I am Sicilian-American, and surname is "Palazzolo." Anyway, I have always since childhood been attracted to subjects like knighthood, chivalry, crusading orders, idealistic spiritual warfare, military castes (e.g. the Aryo-Vedic Kshatriya
, originally of higher rank than the priests), etc.
Well, inevitably I discovered my own name is linked deeply intimately to the subject consuming my passion most. Eerie.
Palazzolo derives, in deep-deep-deep etymology, from "noble patrician manor", literally "palace" (in Latin "palatium" from the Palatin Hill, one of the famed 12 cities of Rome, sacred to Mars and mannerbund-type wolf-societies, where Augustus built his super-mansion). The basic idea is "palatial soldier."
The history of how Palatium gave birth to "Paladin", the Carolingian heroic Christian knight of right, is fascinating.
Firstly, I believe the history started with the late Roman army and its nobiliary elite shock troops of the Emperor. House-carls is similar in meaning. I mean hardcore bodyguard Praetorian types. Please correct me if I am wrong. These "shock troop royal-guards" were first in Rome, the Praetorian Guard of course, but Constantine, in his wars, dissolved the old system, re-formed his own personal elite imperial guard, and called them "Scholae Palatinae". I believe they constituted the most elite cross-trained soldiers and "special forces" of the time--again, correct me if I am wrong.
Later in history, the late Roman army developed units of high-status "Auxilia Palatini" shock troops, expanded units of forces not immediately enmeshed in the Emperor's service. Historians are unsure of the exact honorific-noble status of the Auxilia Palatini, and whether they resembled sort of irregular guerrillas or the finest units. Unresolved, except these Palatini definitely yet carried high military and hierarchical social rank.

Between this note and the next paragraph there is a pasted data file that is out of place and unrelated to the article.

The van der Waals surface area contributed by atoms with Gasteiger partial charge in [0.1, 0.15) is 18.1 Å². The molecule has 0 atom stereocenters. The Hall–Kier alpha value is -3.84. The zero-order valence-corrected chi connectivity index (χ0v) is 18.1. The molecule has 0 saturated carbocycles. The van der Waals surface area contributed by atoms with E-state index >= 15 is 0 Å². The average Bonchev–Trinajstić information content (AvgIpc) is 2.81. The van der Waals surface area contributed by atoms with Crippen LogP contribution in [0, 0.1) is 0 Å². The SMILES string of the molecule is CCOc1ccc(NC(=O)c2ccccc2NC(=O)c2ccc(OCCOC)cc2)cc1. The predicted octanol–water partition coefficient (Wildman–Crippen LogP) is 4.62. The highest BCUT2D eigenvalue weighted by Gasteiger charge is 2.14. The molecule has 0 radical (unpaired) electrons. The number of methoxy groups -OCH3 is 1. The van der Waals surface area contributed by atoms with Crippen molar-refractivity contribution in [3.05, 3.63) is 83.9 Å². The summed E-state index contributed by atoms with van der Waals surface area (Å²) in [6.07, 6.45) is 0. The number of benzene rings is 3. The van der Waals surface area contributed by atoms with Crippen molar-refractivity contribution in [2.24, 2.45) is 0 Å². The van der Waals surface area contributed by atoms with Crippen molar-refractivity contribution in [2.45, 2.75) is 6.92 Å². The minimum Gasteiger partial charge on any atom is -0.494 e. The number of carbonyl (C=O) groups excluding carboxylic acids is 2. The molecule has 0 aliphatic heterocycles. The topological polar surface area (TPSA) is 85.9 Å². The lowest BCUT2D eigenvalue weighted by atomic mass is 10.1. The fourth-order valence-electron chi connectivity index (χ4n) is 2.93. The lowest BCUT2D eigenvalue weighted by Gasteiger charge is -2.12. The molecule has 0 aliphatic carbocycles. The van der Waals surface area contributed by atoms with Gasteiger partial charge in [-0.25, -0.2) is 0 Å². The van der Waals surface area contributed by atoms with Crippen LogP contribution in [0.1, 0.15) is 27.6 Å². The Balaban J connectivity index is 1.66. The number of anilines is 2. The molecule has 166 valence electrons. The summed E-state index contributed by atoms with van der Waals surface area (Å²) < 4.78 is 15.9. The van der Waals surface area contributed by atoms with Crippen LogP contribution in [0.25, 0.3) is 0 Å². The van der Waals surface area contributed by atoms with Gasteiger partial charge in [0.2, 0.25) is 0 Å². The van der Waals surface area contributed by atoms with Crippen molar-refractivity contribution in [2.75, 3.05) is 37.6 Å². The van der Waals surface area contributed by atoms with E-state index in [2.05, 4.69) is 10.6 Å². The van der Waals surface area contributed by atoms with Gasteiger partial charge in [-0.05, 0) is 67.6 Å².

(I imagine King Arthur, if historic, if he was "Dux Bellorum" or tribune or whatever, commanded such a unit of "irregular", "special forces" palatini "rangers"--probably Scythian-Sarmatian-Alanic mounted troops, hypothetically, see "From Scythia to Camelot
", I can recommend.)
Comes means in Roman history, military governor of exceptional commanding power, or special imperial representative, "companion".
Thus, in the late Roman military hierarchy, practically identical to nobiliary patricianship, a "Comes Palatinus" (Count of the Palace) rank developed, not so dissimilar from the Magister Militum ambiance, this rank developing bit by bit and eventually, as the special "viceroy" of the Caesar in governance, carrying high prestige and dignity. Not many held higher realistic authority than the Comes Palatinus in crepuscular Rome and Byzantium.
As time evolved, there was the Merovingian "comes palatii", high-order royal noble executioners of the dynastic kingly will, and then into the Carolingian era, Charlemagne the Catholic spearhead war-king, designated several of his highest functionaries and administrative officers as "Comes Palatini", regenerating the Roman meaning fully and definitively. No doubts as to the term's honorable signification could now be possible.
Thence, thrown around in different languages, from Latin to Germanic to French to English to French, etc., the word and concept "Paladin" connoting "noble Christian heroic knight of knights, champion of the right" arose. The epic saga of Roland, etc., so heavy in Christianized Germanic warrior-hierarchical values...
Later, in Germany, Hungary, Eastern Europe, etc., "Count-Palatinates" developed as semi-autonomous units basically controlled by feudal-type warlords. The equivalent name in Eastern European history is "voivode", the Slavic nobiliary station of the historical Vlad Tepes--Dracula the inspiration of Stoker, of the stock of the Draculae--brutal warlords of warlords, nominally under imperial oversight, but freely self-acting as Christendom's Eastern shield, thus given exceptional freedom to act--a situation ripe for misuse and tyrannical potentialities, as we learned with Dracula the Impaler and the "despotates".